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Sep
9
comment Problem book in Quantum mechanics with emphasis on physical(ly relevant) problems
Most physically relevant problems you encounter in current research would require some form of field theory. I'd suggest working through the first volume and then working through the second volume.
Sep
8
answered A Different Lasing Medium
Sep
3
comment Optical laser pumping and reflectors
Are you talking about a CW Laser or a Pulsed Laser?
Sep
1
comment Symbol for dashpot/damper (in a harmonic oscillator)
It depends on the whim of the author I suppose.
Sep
1
comment Symbol for dashpot/damper (in a harmonic oscillator)
You should look for the terms "driven" ,"damped" in the notes. This is what decides the behavior of your oscillator. No matter how the picture is, if your notes say "damped" you will have one form of the equation, if it says "driven" you will have the other form. Are you studying R-C oscillators?
Sep
1
answered Books that every physicist should read
Sep
1
comment Why does observation collapse the wave function?
The wave-particle debate should have been put to rest eons ago. As John Rennie said, field theory is how modern physics is done. It is unfortunately, in classes students are still being taught the Bohr Model etc under "Modern Physics". Go figure.
Sep
1
comment Symbol for dashpot/damper (in a harmonic oscillator)
By dashpot, do you mean the symbol below "C"? All you need to solve the problem is the differential equation, i.e the term proportional to the velocity. The picture is irrelevant.
Sep
1
answered Is emission/absorption of a photon lossy?
Aug
31
answered Why do some physicists believe that scalable quantum computing is possible?
Aug
31
comment When can a classical field theory be quantized?
Why is renormalizability the most important criterion to quantize a classical field? This may be a simple question, but I don't have a good understanding of field quantization.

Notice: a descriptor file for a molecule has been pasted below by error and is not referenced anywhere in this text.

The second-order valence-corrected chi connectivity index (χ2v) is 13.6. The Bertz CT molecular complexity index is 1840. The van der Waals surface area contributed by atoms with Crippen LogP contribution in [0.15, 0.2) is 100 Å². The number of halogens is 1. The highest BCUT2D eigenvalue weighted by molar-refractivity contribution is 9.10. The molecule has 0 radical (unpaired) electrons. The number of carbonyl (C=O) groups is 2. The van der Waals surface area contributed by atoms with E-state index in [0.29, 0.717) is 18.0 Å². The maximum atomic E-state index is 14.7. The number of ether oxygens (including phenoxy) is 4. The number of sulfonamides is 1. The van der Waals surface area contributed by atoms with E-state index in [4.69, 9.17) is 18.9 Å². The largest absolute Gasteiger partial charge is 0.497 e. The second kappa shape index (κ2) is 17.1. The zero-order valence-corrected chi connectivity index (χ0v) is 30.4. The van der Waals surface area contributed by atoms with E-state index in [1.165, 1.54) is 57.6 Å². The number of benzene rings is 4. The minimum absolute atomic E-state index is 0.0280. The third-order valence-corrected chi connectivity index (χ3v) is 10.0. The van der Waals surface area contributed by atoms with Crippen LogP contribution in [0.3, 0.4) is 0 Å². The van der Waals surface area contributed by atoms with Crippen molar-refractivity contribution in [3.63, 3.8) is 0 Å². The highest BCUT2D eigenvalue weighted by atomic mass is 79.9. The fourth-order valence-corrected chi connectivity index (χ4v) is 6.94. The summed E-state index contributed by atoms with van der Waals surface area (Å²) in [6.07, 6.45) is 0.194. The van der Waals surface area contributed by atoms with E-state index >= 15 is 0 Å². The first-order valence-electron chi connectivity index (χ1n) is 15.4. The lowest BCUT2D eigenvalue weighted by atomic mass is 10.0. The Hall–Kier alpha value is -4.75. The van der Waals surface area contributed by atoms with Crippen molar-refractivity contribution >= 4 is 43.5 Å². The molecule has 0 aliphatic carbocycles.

Aug
30
comment How do I learn higher level physics?
Unfortunately, there is no escaping the mathematics necessary to understand field theory. I'd suggest starting out by organizing your study in terms of "mathematical tools" and "physical theories". You will need the latter for a deeper understanding of the former. My suggestion would be to start with Group Theory (Abstract Algebra) and go from there.
Aug
30
comment Why do some physicists believe that scalable quantum computing is possible?
May not be the most well formulated question, but certainly does not deserve a -1. Added a +1. @Craig Feinstein: Wiki is a bit outdated, but still useful. en.wikipedia.org/wiki/Quantum_computer
Aug
28
answered supressing certain decay paths and enhancing others with interference
Aug
3
comment Is the Higgs a quantum field or a particle?
Is it right to say that the Higgs field interacting with the Dirac field is what generates mass?
May
21
awarded  Revival
May
17
comment Can you split a photon?
Just to add to this comment, PDC is a non-resonant phenomenon with constraints being energy and momentum conservation. The non-resonant aspect is experimentally critical because with resonant phenomena you have absorption that drastically reduces the efficiency of the conversion process.
May
8
answered Did anyone claim that quantum theory meant lasers would never work
May
8
comment What are the frameworks of physics?
Perfectly valid question. Removed the ridiculous -1 by adding a +1. Biological systems are very complicated and does not seem to fit into your framework. For example studying bulk properties of membranes by analyzing ionic currents seems to take more of an engineering/mathematical approach.
May
7
comment Particles for all forces: how do they know where to go, and what to avoid?
You can alleviate much of the confusion by a)discarding the classical notion of a particle being a point like object and more importantly b)thinking in terms of fields interacting with each other, i.e an electron field/proton field coupling with other fields. +1 for a good question.